Significance and Use
5.1 This test method describes a rapid method to determine the maximum quantity of oxygen that may be consumed by impurities in water. As outlined in Test Methods , chemical oxygen demand is typically used to monitor and control oxygen-consuming pollutants, both organic and inorganic, in domestic and industrial wastewaters. This photoelectrochemical oxygen demand test method is specific for measuring organics and inorganics in freshwater sources for drinking water treatment plants and treated drinking water matrices. This photoelectrochemical oxygen demand test method is not intended for domestic and industrial wastewaters to replace Test Methods .
5.2 This test method does not require the use of the hazardous reagents, such as mercuric sulfate, potassium dichromate and silver sulfate, that are associated with chemical oxygen demand. It can also provide a result more rapidly than chemical oxygen demand as samples do not require reflux.
1.1 This test method covers a protocol for the determination of the photoelectrochemical oxygen demand of freshwater sources for drinking water treatment plants and treated drinking water in the range of 0.7 mg/L to 20 mg/L. Higher levels may be determined by sample dilution.
1.2 Photoelectrochemical oxygen demand is determined using the current generated from the photoelectrochemical oxidation of the sample using titanium dioxide (TiO2) irradiated with ultraviolet (UV) light from a light-emitting diode (LED).
1.3 This test method does not require the use of the hazardous reagents, such as mercuric sulfate, potassium dichromate and silver sulfate, that are often associated with the determination of chemical oxygen demand (that is, Test Methods ). It can also provide a result rapidly, as samples do not require reflux.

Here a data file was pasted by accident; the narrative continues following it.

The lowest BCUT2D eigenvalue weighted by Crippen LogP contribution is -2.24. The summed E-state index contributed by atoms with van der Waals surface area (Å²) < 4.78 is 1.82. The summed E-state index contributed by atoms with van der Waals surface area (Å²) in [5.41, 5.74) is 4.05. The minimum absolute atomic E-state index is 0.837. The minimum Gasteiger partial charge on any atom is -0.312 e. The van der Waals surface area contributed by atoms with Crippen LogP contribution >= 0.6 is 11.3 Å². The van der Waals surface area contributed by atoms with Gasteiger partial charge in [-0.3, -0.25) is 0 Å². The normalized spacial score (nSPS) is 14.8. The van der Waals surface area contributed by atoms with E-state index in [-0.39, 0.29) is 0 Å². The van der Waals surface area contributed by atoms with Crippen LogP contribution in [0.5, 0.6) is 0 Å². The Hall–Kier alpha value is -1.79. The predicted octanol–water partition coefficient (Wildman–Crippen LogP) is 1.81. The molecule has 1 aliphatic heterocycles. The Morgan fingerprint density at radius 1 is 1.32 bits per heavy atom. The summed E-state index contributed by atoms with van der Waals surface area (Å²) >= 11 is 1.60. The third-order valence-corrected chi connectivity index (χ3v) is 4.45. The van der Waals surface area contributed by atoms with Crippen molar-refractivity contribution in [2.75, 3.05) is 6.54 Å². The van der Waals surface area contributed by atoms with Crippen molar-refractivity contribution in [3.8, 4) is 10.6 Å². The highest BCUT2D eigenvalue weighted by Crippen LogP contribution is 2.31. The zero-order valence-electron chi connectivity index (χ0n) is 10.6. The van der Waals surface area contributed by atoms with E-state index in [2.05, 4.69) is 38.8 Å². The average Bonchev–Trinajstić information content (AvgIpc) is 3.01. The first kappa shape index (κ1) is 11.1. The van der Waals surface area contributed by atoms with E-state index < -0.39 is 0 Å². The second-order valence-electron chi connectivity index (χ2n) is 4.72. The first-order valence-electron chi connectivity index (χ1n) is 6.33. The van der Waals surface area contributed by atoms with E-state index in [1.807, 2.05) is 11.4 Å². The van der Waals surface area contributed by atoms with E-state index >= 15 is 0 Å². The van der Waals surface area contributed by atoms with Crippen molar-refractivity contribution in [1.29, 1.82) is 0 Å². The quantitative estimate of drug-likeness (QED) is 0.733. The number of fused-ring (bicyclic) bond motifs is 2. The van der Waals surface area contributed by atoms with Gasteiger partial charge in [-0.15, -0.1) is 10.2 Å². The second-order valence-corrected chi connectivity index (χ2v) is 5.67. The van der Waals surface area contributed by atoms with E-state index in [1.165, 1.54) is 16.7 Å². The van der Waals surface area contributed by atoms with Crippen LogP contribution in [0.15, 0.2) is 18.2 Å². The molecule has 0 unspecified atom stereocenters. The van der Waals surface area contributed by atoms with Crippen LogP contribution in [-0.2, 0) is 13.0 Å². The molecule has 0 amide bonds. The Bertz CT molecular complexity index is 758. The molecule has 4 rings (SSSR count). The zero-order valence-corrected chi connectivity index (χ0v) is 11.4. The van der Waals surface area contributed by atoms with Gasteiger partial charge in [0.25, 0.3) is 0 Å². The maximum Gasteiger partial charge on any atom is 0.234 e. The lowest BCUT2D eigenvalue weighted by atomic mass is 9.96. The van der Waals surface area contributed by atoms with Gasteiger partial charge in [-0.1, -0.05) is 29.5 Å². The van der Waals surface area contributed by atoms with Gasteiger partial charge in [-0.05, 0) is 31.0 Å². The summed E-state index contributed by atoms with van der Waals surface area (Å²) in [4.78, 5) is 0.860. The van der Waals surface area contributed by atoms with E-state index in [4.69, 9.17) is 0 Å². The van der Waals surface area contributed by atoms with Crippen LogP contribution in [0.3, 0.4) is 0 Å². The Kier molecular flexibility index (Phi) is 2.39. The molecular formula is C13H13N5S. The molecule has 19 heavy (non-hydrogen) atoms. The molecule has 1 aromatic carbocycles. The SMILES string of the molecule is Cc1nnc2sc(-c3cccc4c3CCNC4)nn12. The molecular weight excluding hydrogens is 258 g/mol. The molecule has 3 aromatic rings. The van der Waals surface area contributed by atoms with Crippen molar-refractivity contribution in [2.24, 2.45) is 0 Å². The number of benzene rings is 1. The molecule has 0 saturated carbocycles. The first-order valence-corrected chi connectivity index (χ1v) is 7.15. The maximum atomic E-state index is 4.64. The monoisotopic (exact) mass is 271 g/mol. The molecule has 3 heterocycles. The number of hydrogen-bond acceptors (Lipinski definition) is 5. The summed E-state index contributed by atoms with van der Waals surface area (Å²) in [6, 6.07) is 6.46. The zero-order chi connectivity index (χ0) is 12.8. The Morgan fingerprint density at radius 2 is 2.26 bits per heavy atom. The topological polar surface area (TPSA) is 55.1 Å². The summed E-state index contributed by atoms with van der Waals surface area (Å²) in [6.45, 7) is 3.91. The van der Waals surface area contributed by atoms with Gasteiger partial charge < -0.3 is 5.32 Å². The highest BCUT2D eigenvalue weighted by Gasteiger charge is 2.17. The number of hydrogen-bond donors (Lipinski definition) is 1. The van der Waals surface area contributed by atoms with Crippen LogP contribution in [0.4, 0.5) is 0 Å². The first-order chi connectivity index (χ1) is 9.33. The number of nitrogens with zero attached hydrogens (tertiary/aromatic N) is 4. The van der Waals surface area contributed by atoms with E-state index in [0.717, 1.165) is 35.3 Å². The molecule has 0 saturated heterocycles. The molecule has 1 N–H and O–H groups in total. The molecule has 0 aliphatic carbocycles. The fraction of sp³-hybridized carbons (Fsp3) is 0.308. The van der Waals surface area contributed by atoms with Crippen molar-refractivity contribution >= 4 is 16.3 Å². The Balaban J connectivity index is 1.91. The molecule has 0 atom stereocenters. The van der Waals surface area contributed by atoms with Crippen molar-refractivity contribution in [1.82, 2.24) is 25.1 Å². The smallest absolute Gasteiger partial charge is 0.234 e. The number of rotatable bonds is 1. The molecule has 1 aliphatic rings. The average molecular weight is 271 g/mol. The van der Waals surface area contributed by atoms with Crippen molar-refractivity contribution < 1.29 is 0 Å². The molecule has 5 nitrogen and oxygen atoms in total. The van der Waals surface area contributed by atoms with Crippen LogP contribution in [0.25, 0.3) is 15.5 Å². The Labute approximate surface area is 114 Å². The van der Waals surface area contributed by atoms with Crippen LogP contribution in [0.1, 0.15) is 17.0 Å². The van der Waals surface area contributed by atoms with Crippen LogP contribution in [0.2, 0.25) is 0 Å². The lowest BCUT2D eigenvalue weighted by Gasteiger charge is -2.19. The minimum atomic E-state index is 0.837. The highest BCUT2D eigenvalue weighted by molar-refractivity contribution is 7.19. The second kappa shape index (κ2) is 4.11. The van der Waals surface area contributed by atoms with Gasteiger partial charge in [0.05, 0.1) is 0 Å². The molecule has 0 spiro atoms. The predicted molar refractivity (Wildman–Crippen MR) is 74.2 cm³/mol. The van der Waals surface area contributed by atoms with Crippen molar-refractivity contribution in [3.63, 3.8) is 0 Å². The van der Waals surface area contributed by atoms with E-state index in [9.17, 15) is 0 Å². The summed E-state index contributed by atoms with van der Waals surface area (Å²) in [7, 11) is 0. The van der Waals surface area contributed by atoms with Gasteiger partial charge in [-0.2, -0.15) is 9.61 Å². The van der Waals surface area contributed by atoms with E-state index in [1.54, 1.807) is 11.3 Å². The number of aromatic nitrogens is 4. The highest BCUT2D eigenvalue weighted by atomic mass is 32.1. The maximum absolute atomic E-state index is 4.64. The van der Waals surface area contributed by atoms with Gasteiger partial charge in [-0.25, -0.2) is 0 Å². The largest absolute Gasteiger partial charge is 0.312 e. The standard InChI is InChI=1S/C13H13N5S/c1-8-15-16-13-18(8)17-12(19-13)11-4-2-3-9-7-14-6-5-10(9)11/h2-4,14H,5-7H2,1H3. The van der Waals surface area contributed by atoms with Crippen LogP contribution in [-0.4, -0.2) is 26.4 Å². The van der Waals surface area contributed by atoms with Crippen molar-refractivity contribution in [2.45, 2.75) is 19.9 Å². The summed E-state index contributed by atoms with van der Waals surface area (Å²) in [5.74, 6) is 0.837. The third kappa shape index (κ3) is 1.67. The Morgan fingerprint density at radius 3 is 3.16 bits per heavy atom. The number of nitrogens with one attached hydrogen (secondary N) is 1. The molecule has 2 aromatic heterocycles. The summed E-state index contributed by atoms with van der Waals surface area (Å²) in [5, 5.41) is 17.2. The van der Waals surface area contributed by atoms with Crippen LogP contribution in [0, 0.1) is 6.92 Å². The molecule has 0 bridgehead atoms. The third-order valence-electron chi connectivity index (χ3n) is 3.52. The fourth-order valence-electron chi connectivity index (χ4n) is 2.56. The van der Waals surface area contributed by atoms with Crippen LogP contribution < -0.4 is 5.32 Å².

1.4 Determination of photoelectrochemical oxygen demand in freshwater sources for drinking water treatment plants and treated drinking water matrices has important implications for assessing treatment efficacy. Photoelectrochemical oxygen demand can be used as a bulk surrogate measure of natural organic matter, a key target for drinking water treatment. In aerobic biological treatment processes, determination of photoelectrochemical oxygen demand can provide an estimation of the oxygen required by microorganisms to degrade organic matter. This test method is complementary to existing natural organic matter (NOM) monitoring techniques and will help scientists and engineers further the understanding of NOM in water with a rapid oxygen demand test.
1.5 This test method was used successfully with reagent grade water spiked with pure compounds, freshwater sources for drinking water treatment plants and treated drinking water. It is the user’s responsibility to ensure the validity of this test method for waters of untested matrices.
1.6 This test method is applicable to oxidizable matter, <50 µm that can be introduced into the sensor.
Note 1: This test method can be performed (1) immediately in the field or laboratory on an unpreserved sample, and (2) in the laboratory on a properly preserved sample following the stated hold times.
1.7 The values stated in SI units are to be regarded as standard. No other units of measurement are included in this standard.
1.8 This standard does not purport to address all of the safety concerns, if any, associated with its use. It is the responsibility of the user of this standard to establish appropriate safety and health practices and determine the applicability of regulatory limitations prior to use. For specific hazard statements, see Section .
1.9 This international standard was developed in accordance with internationally recognized principles on standardization established in the Decision on Principles for the Development of International Standards, Guides and Recommendations issued by the World Trade Organization Technical Barriers to Trade (TBT) Committee.